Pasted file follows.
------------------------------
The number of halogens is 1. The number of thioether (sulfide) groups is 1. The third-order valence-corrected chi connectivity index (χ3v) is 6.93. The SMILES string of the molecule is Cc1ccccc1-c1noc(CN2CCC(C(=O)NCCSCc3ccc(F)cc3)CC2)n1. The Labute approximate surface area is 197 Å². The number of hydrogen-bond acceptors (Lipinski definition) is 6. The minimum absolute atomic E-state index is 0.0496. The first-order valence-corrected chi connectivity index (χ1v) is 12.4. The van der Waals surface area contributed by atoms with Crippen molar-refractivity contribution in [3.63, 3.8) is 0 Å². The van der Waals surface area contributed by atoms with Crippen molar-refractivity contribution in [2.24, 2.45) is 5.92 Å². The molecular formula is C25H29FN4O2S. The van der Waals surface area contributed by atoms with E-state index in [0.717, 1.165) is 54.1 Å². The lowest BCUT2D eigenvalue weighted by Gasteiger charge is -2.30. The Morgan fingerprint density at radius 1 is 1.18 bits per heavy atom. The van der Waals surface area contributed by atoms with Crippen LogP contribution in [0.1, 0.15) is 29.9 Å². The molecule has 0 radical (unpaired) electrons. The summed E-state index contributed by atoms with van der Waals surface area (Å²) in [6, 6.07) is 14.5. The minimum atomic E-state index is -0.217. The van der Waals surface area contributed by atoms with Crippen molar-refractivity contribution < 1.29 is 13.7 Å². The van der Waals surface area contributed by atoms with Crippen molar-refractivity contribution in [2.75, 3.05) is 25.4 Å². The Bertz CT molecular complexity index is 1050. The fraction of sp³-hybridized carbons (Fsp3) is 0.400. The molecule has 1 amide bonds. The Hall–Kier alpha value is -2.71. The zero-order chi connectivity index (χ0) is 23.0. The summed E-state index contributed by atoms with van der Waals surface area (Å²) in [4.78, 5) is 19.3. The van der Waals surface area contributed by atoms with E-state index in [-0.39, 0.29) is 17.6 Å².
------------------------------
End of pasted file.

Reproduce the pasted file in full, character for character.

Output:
The number of halogens is 1. The number of thioether (sulfide) groups is 1. The third-order valence-corrected chi connectivity index (χ3v) is 6.93. The SMILES string of the molecule is Cc1ccccc1-c1noc(CN2CCC(C(=O)NCCSCc3ccc(F)cc3)CC2)n1. The Labute approximate surface area is 197 Å². The number of hydrogen-bond acceptors (Lipinski definition) is 6. The minimum absolute atomic E-state index is 0.0496. The first-order valence-corrected chi connectivity index (χ1v) is 12.4. The van der Waals surface area contributed by atoms with Crippen molar-refractivity contribution in [3.63, 3.8) is 0 Å². The van der Waals surface area contributed by atoms with Crippen molar-refractivity contribution in [2.24, 2.45) is 5.92 Å². The molecular formula is C25H29FN4O2S. The van der Waals surface area contributed by atoms with E-state index in [0.717, 1.165) is 54.1 Å². The lowest BCUT2D eigenvalue weighted by Gasteiger charge is -2.30. The Morgan fingerprint density at radius 1 is 1.18 bits per heavy atom. The van der Waals surface area contributed by atoms with Crippen LogP contribution in [0.1, 0.15) is 29.9 Å². The molecule has 0 radical (unpaired) electrons. The summed E-state index contributed by atoms with van der Waals surface area (Å²) in [6, 6.07) is 14.5. The minimum atomic E-state index is -0.217. The van der Waals surface area contributed by atoms with Crippen molar-refractivity contribution < 1.29 is 13.7 Å². The van der Waals surface area contributed by atoms with Crippen molar-refractivity contribution in [2.75, 3.05) is 25.4 Å². The Bertz CT molecular complexity index is 1050. The fraction of sp³-hybridized carbons (Fsp3) is 0.400. The molecule has 1 amide bonds. The Hall–Kier alpha value is -2.71. The zero-order chi connectivity index (χ0) is 23.0. The summed E-state index contributed by atoms with van der Waals surface area (Å²) in [4.78, 5) is 19.3. The van der Waals surface area contributed by atoms with E-state index in [-0.39, 0.29) is 17.6 Å².